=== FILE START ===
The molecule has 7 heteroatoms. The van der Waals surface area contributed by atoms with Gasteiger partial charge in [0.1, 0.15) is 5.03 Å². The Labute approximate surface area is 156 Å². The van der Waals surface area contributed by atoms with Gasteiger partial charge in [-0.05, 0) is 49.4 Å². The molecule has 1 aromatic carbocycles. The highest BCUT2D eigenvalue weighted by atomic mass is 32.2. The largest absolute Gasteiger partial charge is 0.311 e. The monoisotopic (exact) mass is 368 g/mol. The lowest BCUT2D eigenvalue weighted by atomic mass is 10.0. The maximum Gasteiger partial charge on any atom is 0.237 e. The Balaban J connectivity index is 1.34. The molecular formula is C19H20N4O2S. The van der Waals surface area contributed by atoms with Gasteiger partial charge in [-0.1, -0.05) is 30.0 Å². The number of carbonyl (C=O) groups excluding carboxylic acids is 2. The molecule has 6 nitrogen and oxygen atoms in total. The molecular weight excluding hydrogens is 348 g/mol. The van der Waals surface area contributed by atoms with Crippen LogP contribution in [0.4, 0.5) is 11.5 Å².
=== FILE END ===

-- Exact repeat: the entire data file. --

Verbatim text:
The molecule has 7 heteroatoms. The van der Waals surface area contributed by atoms with Gasteiger partial charge in [0.1, 0.15) is 5.03 Å². The Labute approximate surface area is 156 Å². The van der Waals surface area contributed by atoms with Gasteiger partial charge in [-0.05, 0) is 49.4 Å². The molecule has 1 aromatic carbocycles. The highest BCUT2D eigenvalue weighted by atomic mass is 32.2. The largest absolute Gasteiger partial charge is 0.311 e. The monoisotopic (exact) mass is 368 g/mol. The lowest BCUT2D eigenvalue weighted by atomic mass is 10.0. The maximum Gasteiger partial charge on any atom is 0.237 e. The Balaban J connectivity index is 1.34. The molecular formula is C19H20N4O2S. The van der Waals surface area contributed by atoms with Gasteiger partial charge in [-0.1, -0.05) is 30.0 Å². The number of carbonyl (C=O) groups excluding carboxylic acids is 2. The molecule has 6 nitrogen and oxygen atoms in total. The molecular weight excluding hydrogens is 348 g/mol. The van der Waals surface area contributed by atoms with Crippen LogP contribution in [0.4, 0.5) is 11.5 Å².